New technology: The ‘push’ to combat fall armyworm

As African farms remain under siege from fall armyworms, new strategies to help control the spread and combat the effects of the pest are showing early signs of promise.

140,000 African farmers have introduced push-pull technology to protect their crops from fall armyworms © CABI

In the 2 years since the invasive species, fall armyworm, arrived in Africa it has spread to 43 countries and up to 35 million ha of maize is currently suffering from infection or at risk of being infected. Push-pull technology is being implemented across the continent in an attempt to combat the non-native pest, which originates from South America.

Believed to have been introduced to the continent through imported produce, fall armyworm moths can fly 100 km in one night and lay 1,000 hungry larvae in 10 days. The devastating speed with which the fall armyworm operates is overwhelming smallholders. However, the introduction of foliage around crop fields to distract, or pull, fall armyworms away from produce, and the practice of intercropping repellent plants into the field to ward off, or push, fall armyworms away from crops is showing early signs of promise. Greenleaf desmodium has proven to be an effective repellent and Napier grass is used as foliage to entrap fall armyworm eggs in this ‘push-pull’ technique.

Fall armyworms are different to the native African armyworm, so different resistance techniques to the ones previously used on the continent are needed to stop the moths boring into farmers’ crops. Mary-Lucy Oronje, an agricultural researcher from the Centre for Agriculture and Bioscience International (CABI), acknowledges that getting the seeds of the push and pull plants to farmers is proving difficult. Equally, in drier environments, some farmers find that the push-pull plants can’t survive unless they are using climate adapted seeds. Those who have successfully introduced the technology in Kenya, Tanzania and Uganda, however, are reporting 86% reductions in crop damage and on average 82.7% less fall armyworm larvae per plant.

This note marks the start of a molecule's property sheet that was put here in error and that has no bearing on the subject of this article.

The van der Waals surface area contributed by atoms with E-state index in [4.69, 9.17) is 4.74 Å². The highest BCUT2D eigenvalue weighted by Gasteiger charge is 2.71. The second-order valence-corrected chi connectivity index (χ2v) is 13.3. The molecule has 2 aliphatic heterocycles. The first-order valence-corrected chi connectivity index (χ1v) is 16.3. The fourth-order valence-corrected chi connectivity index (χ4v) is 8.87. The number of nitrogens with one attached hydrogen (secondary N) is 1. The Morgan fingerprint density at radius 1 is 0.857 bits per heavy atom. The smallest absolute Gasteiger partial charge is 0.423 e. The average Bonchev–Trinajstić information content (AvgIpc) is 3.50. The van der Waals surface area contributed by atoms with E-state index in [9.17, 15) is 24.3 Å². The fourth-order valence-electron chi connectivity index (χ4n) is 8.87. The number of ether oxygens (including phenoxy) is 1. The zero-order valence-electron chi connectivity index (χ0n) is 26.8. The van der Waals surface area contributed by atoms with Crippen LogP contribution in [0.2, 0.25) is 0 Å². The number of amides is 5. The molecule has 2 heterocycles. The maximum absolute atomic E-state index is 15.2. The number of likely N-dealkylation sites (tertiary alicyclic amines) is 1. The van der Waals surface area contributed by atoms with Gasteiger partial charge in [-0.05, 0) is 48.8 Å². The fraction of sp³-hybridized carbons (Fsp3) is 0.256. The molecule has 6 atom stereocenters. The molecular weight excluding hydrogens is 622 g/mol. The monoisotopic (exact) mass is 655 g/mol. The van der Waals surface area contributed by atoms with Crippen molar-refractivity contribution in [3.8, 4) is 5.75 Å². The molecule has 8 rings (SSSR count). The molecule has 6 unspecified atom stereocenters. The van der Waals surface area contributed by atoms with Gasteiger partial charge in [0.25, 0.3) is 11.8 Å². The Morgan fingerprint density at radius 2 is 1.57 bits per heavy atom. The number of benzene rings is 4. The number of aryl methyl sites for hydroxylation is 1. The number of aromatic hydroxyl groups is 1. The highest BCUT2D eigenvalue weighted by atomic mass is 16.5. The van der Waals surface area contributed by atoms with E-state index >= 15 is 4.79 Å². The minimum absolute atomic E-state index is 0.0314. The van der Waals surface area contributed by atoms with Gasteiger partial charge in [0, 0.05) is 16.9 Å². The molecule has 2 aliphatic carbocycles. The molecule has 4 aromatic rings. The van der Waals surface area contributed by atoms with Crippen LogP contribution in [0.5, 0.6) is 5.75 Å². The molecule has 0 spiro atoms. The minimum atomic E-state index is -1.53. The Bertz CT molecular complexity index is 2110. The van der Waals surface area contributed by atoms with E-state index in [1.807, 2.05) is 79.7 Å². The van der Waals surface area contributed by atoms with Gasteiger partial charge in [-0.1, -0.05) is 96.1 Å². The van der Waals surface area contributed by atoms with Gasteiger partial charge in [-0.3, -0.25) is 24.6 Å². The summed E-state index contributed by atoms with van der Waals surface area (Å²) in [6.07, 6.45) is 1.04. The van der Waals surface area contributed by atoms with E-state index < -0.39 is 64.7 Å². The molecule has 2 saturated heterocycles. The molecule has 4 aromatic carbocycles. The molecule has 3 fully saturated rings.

Other suggested solutions include spraying biological pesticides and encouraging natural predators, but “The push-pull technology is proving to be one of the most reliable methods of controlling the [fall] armyworm, as it uses natural methods,” says Dr Saliou Niassy from the International Centre of Insect Physiology and Ecology. Across Africa, 140,000 farmers have already embraced the push-pull technology and a further 150,000 farmers have been trained in how to start planting push-pull seeds correctly.

Trevor Nicholls, CEO of CABI, argues that, “Experience shows that this is a controllable pest.” Delegations from Brazil have been to Africa to share their experiences on how to tackle fall armyworms and CABI has recently launched a new project, which takes a three pronged, ‘defend, detect and defeat,’ approach to combatting the pest. The push-pull technology embodies the ‘defeat’ part of that strategy and although it won’t, “Immediately fix the problem,” according to Nicholls it, “…provides long-term protection,” and will help to take back control.

For more information about protecting against fall armyworm, see a new technical guide by the International Maize and Wheat Improvement Center: Fall Armyworm in Africa: A Guide for Integrated Pest Management.

Benson Rioba & Alex Miller

The Technical Centre for Agricultural and Rural Cooperation (CTA) is a joint international institution of the African, Caribbean and Pacific (ACP) Group of States and the European Union (EU). CTA operates under the framework of the Cotonou Agreement and is funded by the EU.